The Moral Matrix and 2017

Jonathan Haidt in this 2008 talk explores the constraints and tensions in the moral psychology of left and right. He uses the context of the American political system and discusses primary moral principles, which for us in the UK, can be seen as a proxy equating to Labour and Conservative ideologies.

Given the tensions within the Labour Party at present, given the divisions created by the referendum on Europe last year, there is a merit in revisiting these earlier Haidt arguments, touching as he does on freedom, rights, power and dissent.

You can see the full TED talk from Jonathan Haidt, a social psychologist and Professor of Ethical Leadership at New York University’s Stern School of Business, below…

Source:

In the talk, leavened with an easy humour, it is easy to see identifiable Labour Party sterotypes, as well as those of the Tory persuasion. The left enjoy open-ness, change and commitment to the future well-being of others. Those of the right, in this model, cleave more strongly to notions of order, and acceptance of the suffering of some, to achieve their world vision.

Haidt’s arguments about the five principal moral values that determine our political allegiance do bear subtler fruit after reflection. However, there is a more complex truth illustrated at play within and relevant to the UK Left, I would argue.

There are certainly those of the left who are adherents of open-ness, change and collaborative development. The countervailing position, arguably, is reflected in the matter of the Labour Party rule book. My electronic copy runs to 110 pages. It is hard to imagine a historically, long established political party, with a distinct and focused collective community mass-identity, that would need long debates about rule or process. Given the weight of history and experience that sits atop the shoulders of branch and national executive members.

However, it is also possible to see a ‘rightest’ version of the left, utilising the Haidtean moral psychology arguments. The press for deployment of rule in pursuit of rigid order, is also conflicted, in this model, by those who then seek to change the rule book. Not for pursuit of long term social and moral objectives, but in a short term attempt to secure self interested order as a group or societal norm.

Would it not be better to use moral psychology and the moral imperatives of the Left, socialism in my intellectual landscape, to develop thematic drivers of action which, in Haidt’s canon, would see an end to the ‘moral matrix of disputation’?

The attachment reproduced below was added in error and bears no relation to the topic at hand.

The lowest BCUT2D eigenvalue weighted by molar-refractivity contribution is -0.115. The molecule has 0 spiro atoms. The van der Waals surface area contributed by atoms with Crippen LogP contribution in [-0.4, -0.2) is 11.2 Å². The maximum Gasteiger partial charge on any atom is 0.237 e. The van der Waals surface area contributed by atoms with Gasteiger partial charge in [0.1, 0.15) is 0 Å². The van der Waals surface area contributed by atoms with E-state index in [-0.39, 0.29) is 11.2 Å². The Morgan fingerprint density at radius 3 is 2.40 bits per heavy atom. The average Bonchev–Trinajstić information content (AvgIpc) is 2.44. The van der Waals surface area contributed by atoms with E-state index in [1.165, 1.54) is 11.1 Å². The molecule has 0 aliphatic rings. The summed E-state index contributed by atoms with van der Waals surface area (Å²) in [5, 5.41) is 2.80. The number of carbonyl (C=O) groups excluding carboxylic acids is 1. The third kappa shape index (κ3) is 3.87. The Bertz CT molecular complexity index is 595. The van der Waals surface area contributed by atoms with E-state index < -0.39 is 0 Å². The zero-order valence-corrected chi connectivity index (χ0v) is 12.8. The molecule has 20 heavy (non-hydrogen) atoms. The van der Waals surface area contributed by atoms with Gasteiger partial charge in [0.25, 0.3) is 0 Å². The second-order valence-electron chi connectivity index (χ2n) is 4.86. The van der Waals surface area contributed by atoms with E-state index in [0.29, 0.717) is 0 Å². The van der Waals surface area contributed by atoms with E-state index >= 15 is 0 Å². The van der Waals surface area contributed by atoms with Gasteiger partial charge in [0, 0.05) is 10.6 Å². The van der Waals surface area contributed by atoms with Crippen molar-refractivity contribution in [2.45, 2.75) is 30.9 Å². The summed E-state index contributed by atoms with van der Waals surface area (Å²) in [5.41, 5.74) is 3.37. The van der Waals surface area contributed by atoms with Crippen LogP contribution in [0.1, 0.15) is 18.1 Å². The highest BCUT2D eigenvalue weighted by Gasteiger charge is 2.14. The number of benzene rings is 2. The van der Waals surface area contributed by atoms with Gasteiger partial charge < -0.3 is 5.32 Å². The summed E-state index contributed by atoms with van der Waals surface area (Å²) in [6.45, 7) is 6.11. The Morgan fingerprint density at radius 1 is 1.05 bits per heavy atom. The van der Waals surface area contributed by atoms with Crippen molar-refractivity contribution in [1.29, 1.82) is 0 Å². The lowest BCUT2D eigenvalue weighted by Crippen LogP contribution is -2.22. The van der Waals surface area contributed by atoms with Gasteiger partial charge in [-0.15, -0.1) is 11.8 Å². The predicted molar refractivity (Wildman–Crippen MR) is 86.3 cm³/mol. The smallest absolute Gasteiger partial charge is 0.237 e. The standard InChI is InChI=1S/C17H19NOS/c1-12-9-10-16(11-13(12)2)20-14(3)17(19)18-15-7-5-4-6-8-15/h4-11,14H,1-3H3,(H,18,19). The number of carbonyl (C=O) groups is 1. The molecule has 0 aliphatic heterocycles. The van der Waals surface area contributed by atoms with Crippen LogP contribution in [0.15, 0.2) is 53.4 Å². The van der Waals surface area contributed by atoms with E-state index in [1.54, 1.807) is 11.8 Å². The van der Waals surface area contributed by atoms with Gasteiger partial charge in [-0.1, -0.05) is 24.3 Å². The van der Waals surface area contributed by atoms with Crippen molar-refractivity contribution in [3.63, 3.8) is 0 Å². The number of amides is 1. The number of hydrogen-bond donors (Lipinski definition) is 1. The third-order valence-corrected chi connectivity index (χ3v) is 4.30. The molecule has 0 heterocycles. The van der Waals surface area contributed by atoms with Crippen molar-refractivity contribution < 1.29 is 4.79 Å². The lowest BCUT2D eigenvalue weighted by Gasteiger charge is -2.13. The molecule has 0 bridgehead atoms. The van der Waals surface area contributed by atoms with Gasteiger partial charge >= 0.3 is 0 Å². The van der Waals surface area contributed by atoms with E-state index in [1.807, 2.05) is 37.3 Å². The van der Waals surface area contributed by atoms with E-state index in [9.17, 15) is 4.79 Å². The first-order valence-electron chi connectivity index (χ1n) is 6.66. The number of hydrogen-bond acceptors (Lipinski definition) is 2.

Yes, would be my answer. When even members of Momentum are being drawn into debate and argument about the rule book, it would seem, all would benefit from having a contextual list of moral activity, with a view to changing the long term political landscape of the social Left.

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Below are examples of how the ‘Moral Values Directorate‘ of a new Labour Party might look…there are many others, to be sure.

a. Social Business/Social Enterprise/Community Business

In England the depth and history of charitable endeavour runs deep. Why does the Party, most connected with the workers, not more forcefully and adroitly engage with business principles that can employ people, deliver companies with highly moral employment and marketing values, to change the topography of communities and regions.

Is it not possible that the Party could have national teams who foster branch engagement with social business solutions to local community problems? Not to the abandonment of working for votes and candidates, but as an exension, an additional part of the political armoury which would, in the long term, affect those moral value triggers of the electorate who do not currently vote for our party.

For Party members to actively engage and cultivate social business and community enterprise as aprt of their constituency armoury utilises member energy and experience, but over time, serves to illustrate the practical vaues of the Party to a much broader audience, in a newly relevant way.